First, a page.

It's difficult to put a finger on exactly why I'm so interested in not just maintaining but optimizing my health. I can tell you that it's been a gradual process that has evolved over the past 17 years. I grew up on the Standard American Diet, but never liked eating meat. My parents demanded that I eat it while they were feeding me, but as soon as I left for college I became a vegetarian and never looked back. It was never a sacrifice; the muscle, skin and fat of dead animals has always been unappetizing to me. That said, I didn't start out as a health-food vegetarian. I remember one day in college, I was eating a PopTart as I waited for my German class to start and, in an effort to be polite, I asked a classmate if she wanted some. She said, "No, I'm a whole foods girl. I don't know what would happen if I ate that." Put off a bit by her uppity response, I replied, "Probably nothing," and she had to admit that that was probably true. However, over the years that have elapsed since then, I have adopted a similar stance. Although I will occasionally eat processed food or pastries that contain eggs or pizza with cheese, I've found that I feel best when I'm eating meals that I've prepared myself from whole food, vegan ingredients.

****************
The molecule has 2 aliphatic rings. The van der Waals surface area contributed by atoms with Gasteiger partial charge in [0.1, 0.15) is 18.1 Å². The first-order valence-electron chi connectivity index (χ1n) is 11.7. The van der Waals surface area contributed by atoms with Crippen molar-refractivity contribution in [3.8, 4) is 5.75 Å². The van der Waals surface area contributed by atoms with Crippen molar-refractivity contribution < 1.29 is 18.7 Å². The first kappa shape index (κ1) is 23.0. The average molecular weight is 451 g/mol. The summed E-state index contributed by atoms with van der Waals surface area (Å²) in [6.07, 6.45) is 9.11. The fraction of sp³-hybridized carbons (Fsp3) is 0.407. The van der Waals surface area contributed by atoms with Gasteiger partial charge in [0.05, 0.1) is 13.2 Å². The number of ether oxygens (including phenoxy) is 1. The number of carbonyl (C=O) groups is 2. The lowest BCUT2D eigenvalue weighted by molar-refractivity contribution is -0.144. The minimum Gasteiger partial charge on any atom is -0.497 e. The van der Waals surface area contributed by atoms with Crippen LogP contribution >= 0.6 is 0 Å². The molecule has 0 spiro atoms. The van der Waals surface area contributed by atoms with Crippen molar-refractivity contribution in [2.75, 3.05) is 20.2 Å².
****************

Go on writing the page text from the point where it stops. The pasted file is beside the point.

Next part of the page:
I might attribute my awareness of the impact of food on my well-being to my yoga practice, which I've been relatively consistent with for the last decade (this February will mark my ten-year yoga anniversary). Many yoga practitioners will tell you that it is common for one's practice to bring about a deeper awareness of the physical body and its state of health (among other, less tangible things). That may have been true for me, but since it was such a gradual, natural evolution, I didn't notice it when it began, so I can't say for sure that this is why. I am also willing to admit that there may be less lofty causes behind my passion, such as the desire to control one aspect of my life in a world where it's difficult to feel in control of something, or the idiosyncratic personality trait that drives me to pursue constant (illusory) self-improvement, or the simple vanity of having a slim, healthy, energetic body. But the purpose of this blog is not to psychoanalyze myself.

Through my own experience and based on the most plausible theories I've read thus far, I've become convinced that eating a mostly-vegan, whole food diet is essential for achieving good health and vitality and avoiding disease of any magnitude, from colds to cancer. As an aside, I will also add that some measure of easygoingness about this is also necessary. Stress for any reason is a detriment. In this blog I plan to share my efforts and findings with you, should you choose to continue reading.